Innovation and Politics: An Intertwined Relationship


How can governments utilize artificial intelligence for the benefit of society?

© Alex Knight, Unsplash

At the one-week visiting programme to Berlin and Brussels entitled Innovation in Politics organised by the International Academy of Leadership and the Brussels office of the Friedrich Naumann Foundation, we had the chance to visit multiple stakeholders and learn about different angles of innovation and their interaction with politics. Although one would expect to learn about how innovation is being applied to politics, meaning how policymakers can elevate their work to a new level of effectiveness and efficiency that is needed for the 21stcentury and the ever-changing needs of the economy, society and the environment, more interactions between innovation and politics were unveiled. The main takeaway was that the relationship between politics and innovation is intertwined and complex and cannot be thought of as a one-way street. 

To start with, politics has a significant influence on innovation which means that policymakers and legislators are the ones who determine to what extent and how well innovation and technology are being embraced at the country level. For example, Estonia is one of the exemplary countries which were able to bring the entire country to a different level of digitisation. The roadmap of a fully digital government and seamless electronic citizen transactions has constantly been evolving over the past two decades. By providing digital citizen services such as the electronic tax filing system, among many other services, Estonia could elevate its governmental processes to a whole new level of efficiency. The Estonian model is different from a typical model in Europe and this is why it is being used as a case study for other European countries in the EU which have realized the need for digitalising governmental transactions partially due to the latest pandemic.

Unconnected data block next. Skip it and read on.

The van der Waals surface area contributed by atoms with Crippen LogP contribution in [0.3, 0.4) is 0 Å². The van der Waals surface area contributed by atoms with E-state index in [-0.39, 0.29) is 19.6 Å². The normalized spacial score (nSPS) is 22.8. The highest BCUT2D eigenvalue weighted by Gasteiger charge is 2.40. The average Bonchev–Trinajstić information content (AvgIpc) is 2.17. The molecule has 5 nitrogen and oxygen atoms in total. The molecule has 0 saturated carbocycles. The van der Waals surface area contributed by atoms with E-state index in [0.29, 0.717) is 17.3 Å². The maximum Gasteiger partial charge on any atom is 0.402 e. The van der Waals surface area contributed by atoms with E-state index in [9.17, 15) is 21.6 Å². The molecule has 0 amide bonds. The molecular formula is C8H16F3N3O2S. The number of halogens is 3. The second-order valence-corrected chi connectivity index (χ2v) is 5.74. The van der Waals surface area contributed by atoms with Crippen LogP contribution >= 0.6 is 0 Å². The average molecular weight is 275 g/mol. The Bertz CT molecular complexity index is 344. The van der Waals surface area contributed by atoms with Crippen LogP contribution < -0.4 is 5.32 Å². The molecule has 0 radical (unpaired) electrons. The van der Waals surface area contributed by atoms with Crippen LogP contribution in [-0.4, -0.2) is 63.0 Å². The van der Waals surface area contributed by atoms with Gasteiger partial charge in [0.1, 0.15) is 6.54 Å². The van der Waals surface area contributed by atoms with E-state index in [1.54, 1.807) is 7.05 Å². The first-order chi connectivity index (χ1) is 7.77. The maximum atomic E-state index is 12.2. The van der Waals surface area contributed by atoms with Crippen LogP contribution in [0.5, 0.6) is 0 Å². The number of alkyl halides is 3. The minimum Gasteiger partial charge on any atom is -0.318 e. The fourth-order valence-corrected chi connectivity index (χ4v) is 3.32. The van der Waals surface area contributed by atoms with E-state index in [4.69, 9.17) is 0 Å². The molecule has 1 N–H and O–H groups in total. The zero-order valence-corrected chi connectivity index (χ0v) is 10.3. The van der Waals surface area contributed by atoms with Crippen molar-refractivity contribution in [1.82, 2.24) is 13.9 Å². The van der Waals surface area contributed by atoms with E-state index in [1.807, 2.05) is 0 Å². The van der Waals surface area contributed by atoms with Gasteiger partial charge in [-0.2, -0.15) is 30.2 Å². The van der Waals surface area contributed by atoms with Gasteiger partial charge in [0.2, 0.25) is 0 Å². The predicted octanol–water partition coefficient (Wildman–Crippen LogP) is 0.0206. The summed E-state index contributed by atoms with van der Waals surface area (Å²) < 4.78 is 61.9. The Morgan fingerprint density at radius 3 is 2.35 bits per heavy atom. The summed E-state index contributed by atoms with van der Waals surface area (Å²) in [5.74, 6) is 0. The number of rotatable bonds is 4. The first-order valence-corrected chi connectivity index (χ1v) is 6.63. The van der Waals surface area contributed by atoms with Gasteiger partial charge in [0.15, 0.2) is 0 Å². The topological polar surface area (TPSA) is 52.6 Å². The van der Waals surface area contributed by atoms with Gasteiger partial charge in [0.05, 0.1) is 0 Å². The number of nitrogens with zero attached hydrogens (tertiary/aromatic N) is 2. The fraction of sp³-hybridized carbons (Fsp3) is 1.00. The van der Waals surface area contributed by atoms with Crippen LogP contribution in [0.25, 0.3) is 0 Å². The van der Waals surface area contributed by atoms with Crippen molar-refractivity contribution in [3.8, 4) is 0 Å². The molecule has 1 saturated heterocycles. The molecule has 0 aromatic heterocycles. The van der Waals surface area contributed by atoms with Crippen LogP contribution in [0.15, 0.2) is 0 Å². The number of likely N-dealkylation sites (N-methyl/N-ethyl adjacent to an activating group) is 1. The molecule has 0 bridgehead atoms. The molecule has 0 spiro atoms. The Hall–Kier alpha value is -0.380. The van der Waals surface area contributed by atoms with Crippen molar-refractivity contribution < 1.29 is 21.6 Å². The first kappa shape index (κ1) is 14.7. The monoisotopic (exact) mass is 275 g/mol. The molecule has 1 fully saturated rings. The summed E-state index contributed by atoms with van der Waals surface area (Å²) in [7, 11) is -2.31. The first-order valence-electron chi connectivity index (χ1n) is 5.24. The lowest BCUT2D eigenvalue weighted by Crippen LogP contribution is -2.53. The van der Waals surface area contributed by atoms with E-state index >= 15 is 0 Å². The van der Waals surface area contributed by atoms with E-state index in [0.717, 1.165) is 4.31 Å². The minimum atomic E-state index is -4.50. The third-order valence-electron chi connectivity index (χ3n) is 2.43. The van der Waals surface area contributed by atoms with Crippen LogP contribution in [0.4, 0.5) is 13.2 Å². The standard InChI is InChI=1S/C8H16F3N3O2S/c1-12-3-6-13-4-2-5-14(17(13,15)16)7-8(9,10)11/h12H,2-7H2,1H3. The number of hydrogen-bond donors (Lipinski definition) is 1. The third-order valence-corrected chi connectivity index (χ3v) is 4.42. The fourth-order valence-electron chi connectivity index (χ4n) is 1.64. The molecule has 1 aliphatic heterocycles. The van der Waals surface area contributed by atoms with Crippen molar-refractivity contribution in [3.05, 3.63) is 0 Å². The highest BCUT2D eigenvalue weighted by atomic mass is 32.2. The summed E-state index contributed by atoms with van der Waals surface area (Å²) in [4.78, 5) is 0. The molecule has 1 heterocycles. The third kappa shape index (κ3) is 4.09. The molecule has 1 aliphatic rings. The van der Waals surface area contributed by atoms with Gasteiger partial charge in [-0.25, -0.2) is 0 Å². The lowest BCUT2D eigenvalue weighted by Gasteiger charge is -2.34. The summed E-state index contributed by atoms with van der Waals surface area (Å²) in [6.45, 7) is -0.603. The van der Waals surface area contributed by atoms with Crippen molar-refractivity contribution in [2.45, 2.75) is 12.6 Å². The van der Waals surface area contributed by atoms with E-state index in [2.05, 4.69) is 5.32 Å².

One of the underlying factors for adopting more innovation in politics and in running the state is the willingness of the government. Coming from the Middle East, this may be one of the most important findings and differentiators when comparing the EU to other areas in the world. Many local and federal governments in the EU are demonstrating an increased willingness to advance how they work and interact with their citizens and are open more than ever to adopting technologies and innovative processes that would enable them to achieve their goals. This point was validated during the meeting with the founder of Dreamocracy, a consultancy firm that works with a plethora of governments with the willingness to be more innovative and to exercise more effective democracy through leveraging collective intelligence. Another private company, Citizen Lab, is also working with over 400 local governments that seek to better engage their citizens in the decision-making process by adopting a tech-enabled participatory approach with the help of Citizen Lab’s white-labelled web platforms powered by data science and analytics.